Boston Celtics

General Manager and President of Basketball Operations Danny Ainge of the Boston Celtics watches a game between the Vanderbilt Commodores and the Butler Bulldogs during the 2016 Continental Tire Las Vegas Invitational basketball tournament at the Orleans Arena on November 24, 2016 in Las Vegas, Nevada. (Photo by Ethan Miller/Getty Images)

By Matt McCarthy,

Celtics President of Basketball Operations Danny Ainge is taking the blame for last year’s disappointing Celtics team, saying it was his fault that Kyrie Irving left and the team failed to meet its lofty expectations.

In an interview with Rachel Nichols of ESPN, Ainge said his short-comings in building the roster were to blame for the team’s struggles. He also said Irving gets too much of the blame for how the season went down.

“Kyrie for his first year and a half was terrific for us, and I was hopeful that it was going to be a good marriage going forward. But he really wanted to go home, and that’s his choice, and I don’t know why he gets all the blame. I’m the one who should be blamed for last year,” Ainge said.

“We put a team together that just didn’t have pieces that fit. We had a lot of talent – a lot of expectations. It’s certainly not Kyrie’s fault,” Ainge added. “I do think it was my fault.”

Ainge said, in hindsight, he wish he had cleaned out the roster to make head coach Brad Stevens’ job easier. Tensions clearly existed between the young players who led the Celtics to a near-NBA Finals berth in 2018 and the veteran players on the roster as Gordon Hayward and Irving returned from their injuries.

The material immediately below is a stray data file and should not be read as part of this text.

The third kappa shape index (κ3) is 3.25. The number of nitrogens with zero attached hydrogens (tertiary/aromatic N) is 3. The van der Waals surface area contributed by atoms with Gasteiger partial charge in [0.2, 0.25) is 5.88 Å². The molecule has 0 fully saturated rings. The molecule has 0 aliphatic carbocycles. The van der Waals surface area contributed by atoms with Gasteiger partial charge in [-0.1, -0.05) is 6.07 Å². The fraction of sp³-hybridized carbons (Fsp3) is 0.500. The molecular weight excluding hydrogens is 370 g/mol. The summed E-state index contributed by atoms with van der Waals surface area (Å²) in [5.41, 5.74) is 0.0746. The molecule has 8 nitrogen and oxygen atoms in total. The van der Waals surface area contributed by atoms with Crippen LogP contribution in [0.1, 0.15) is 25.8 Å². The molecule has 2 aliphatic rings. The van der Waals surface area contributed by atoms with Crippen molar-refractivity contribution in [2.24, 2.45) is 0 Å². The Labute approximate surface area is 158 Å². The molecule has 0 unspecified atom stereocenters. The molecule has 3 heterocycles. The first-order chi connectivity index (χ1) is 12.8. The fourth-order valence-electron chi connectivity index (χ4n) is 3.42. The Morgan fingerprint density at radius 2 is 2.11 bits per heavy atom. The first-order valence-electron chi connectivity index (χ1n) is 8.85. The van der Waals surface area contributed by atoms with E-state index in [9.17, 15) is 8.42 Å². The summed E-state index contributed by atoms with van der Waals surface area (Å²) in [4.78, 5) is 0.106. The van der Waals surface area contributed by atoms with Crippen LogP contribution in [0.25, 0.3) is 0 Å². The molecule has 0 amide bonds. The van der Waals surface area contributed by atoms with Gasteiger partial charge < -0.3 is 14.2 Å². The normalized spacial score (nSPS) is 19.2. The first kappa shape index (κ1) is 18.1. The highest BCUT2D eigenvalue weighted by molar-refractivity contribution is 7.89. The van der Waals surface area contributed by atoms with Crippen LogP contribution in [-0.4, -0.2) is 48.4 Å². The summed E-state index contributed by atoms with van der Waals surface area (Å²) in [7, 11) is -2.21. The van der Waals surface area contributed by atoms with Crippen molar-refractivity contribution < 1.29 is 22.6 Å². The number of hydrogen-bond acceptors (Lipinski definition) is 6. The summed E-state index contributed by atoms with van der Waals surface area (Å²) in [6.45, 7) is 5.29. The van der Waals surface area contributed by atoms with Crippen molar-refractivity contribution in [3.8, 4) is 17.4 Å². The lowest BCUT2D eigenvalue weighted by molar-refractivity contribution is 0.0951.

“We had a deep roster, we were built for a longer run, but we had a lot of young guys that had a lot of success without Gordon and Kyrie, and the guys that had success without those two guys felt like it was their time for the spotlight. It just didn’t mesh,” Ainge told Nichols.

Ainge said he has taken lessons away from last year’s disappointment,

“I think I’d be a little bit more careful about building a team that had such equal depth…Last year we had eight guys or nine guys that all thought they were equal to each other and nobody just took the job and won it…It makes it much easier to accept roles when there is a clear hierarchy,” Ainge said.

Ainge also touched on the addition of Kemba Walker, his reputation around the league, the team’s situation in the front court, playing with Larry Bird and Kevin McHale, and his health in the sit-down with Nichols.

You can watch a preview of the interview here:

You can hear Matt McCarthy on various 98.5 The Sports Hub programs. Follow him on Twitter @MattMcCarthy985.